Surfing a Tsunami
Standing next to quick-moving brisling water, the leaves all around me were a piercing bright green, and the sun glimmered onto our faces. It was the beginning of August, and in my hands, I held a fresh copy of my first book for the first time. Brushing my fingers over my name on the front cover, I felt absolutely elated. The culmination of a year's hard work, research, interviews, and vulnerability bound tightly between 368 pages. In this moment, I exhaled a sigh of relief – my story would be out publicly. I spent an immense amount of time dedicated to thoughtfully self-disclosing my lived experiences with Obsessive Compulsive Disorder (OCD), Disordered Eating (ED), Non-suicidal self-injury (NSSI), and Suicidal Ideation (SI) – a total of four carefully crafted chapters. Little did I know, the most intense and hardest chapter of my mental health journey had yet to unfold.
A mere two weeks after standing underneath the leaves on one of the best days of my life, I lost touch with reality and was hospitalized for acute psychosis.
Prior to living through it, I had only ever heard of psychosis in movies and psychology classes. Never in a million years did I ever think that I would be able to say that I know what it feels like to experience hallucinations, delusions of grandiosity, and intense paranoia. When my psychosis hit, it completely took over and made me think and act in ways that make my present-day self shake. It was horrific – for myself and for all the people around me. I learned weeks later that my reality – which felt entirely real – was fabricated. My world flipped upside down as I quickly transformed from counselor to patient overnight.
For months after the episode, I swam in thick puddles of shame and guilt. And despite having just written a book about how to prevent suicide and promote mental health on college campuses, my mind was again convinced that the world would be better off without me in it. Suicidal ideation came back full force, and I fell into a deep hole of depression.
Acceptance has been and continues to be a large piece of my recovery. One of my favorite quotes by John Kabot Zinn states: “You cannot control the waves, but you can learn how to surf.” In my experience of Bipolar 1:
The waves started off disguised in bright blue. Faster and stronger they came and I felt confident in my ability to handle the tides. Suddenly overnight, the bright blue waves transformed into a deep dark black-blue. I stood with my surfboard looking up at a tsunami. The tsunami took my board, snapped it into pieces, and pressed my body under the water. For months after the crash, I stayed there, numb and paralyzed. Replaying over and over and over how and why the tsunami came. How can a reality that feels so real be fabricated? Why did I do the things I did when the tsunami hit? I was stuck, failing to put together the pieces of my old board, trapped by the weight of the past. Shame and guilt were suffocating, and they screamed that I deserved to drown. For a long time, I seriously considered staying under the water.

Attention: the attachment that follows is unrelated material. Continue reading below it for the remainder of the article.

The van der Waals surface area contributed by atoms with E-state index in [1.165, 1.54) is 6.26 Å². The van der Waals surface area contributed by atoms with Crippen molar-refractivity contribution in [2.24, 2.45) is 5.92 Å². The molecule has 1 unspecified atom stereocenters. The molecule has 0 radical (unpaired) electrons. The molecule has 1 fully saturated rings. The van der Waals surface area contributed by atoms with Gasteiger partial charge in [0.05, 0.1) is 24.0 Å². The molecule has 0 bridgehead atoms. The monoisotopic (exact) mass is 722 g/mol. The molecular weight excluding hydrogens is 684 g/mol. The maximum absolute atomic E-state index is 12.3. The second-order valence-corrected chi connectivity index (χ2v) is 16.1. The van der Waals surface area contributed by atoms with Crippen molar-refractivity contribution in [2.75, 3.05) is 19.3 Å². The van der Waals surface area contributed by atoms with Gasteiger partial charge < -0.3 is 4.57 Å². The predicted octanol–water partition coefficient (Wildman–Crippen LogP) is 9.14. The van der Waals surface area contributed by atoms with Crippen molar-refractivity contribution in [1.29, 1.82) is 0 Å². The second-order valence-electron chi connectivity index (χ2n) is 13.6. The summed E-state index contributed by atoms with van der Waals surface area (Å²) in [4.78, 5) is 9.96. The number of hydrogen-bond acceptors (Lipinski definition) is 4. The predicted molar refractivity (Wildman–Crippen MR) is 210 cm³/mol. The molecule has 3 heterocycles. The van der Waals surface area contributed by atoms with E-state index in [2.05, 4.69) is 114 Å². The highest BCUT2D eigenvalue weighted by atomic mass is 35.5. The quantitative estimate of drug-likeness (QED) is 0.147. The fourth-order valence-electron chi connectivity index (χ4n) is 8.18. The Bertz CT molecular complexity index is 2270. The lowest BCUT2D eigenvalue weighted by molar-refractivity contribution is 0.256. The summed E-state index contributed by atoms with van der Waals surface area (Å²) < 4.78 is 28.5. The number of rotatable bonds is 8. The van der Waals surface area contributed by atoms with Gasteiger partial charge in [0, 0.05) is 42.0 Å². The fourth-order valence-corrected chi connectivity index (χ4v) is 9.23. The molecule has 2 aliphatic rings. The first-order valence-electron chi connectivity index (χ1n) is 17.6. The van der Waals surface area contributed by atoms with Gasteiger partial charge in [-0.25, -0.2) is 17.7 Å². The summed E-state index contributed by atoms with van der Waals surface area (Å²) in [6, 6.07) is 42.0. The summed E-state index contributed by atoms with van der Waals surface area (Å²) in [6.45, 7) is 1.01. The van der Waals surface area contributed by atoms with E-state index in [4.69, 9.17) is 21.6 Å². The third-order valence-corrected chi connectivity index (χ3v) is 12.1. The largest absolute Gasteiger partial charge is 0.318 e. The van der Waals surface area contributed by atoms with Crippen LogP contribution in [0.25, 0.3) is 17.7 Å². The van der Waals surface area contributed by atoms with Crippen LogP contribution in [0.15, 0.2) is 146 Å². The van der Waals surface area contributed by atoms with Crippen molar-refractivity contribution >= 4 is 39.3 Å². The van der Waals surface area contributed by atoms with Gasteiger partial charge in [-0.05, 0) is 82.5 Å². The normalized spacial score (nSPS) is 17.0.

Time breathes perspective, and I realized that the key to moving forward isn’t trying to piece together the shards of my broken old surfboard. It’s accepting that I need to start paddling with a new surfboard. It’s accepting that I will never fully understand the how or the why behind the tsunami. It’s accepting that I lost control of my old board. It’s accepting that so many people saw me lose my grip on the surfboard as a result of my screaming when the tsunami hit. It’s waking up and realizing that the nightmare was real. It’s feeling like a failure knowing that the organ you once trusted with all your life turned against you, against all the people around you, and against the things most important to you. And it’s re-learning how to surf with increased awareness of how to prevent my new board from breaking.
I share my personal experiences to say: it is okay to not be okay. Recovery is not always linear. It is often one step backward for every two steps forward. I can know how to teach coping skills inside and out and still experience moments of deep suffering. I can have published a book about suicide prevention and still be vulnerable to experiencing a crisis.
Often when experiencing a crisis, we feel as though we are the only ones on the planet who have had these experiences. Common humanity is one of the three principles of self-compassion that touches on the idea that we are all connected. Common humanity helps to recognize that we are all navigating the challenges of life itself.
Emily Kumpf graduated from the University of Rochester in 2019. Emily spent her years at Rochester dedicated to studying public health, researching suicide in youth, decreasing stigma around mental health issues, and advocating for change. Currently, Emily works as a post-baccalaureate clinical fellow in a division of child and adolescent psychiatry.
Emily is the author of the book I'm Fine: A Student Perspective on Suicide and Mental Health on College Campuses.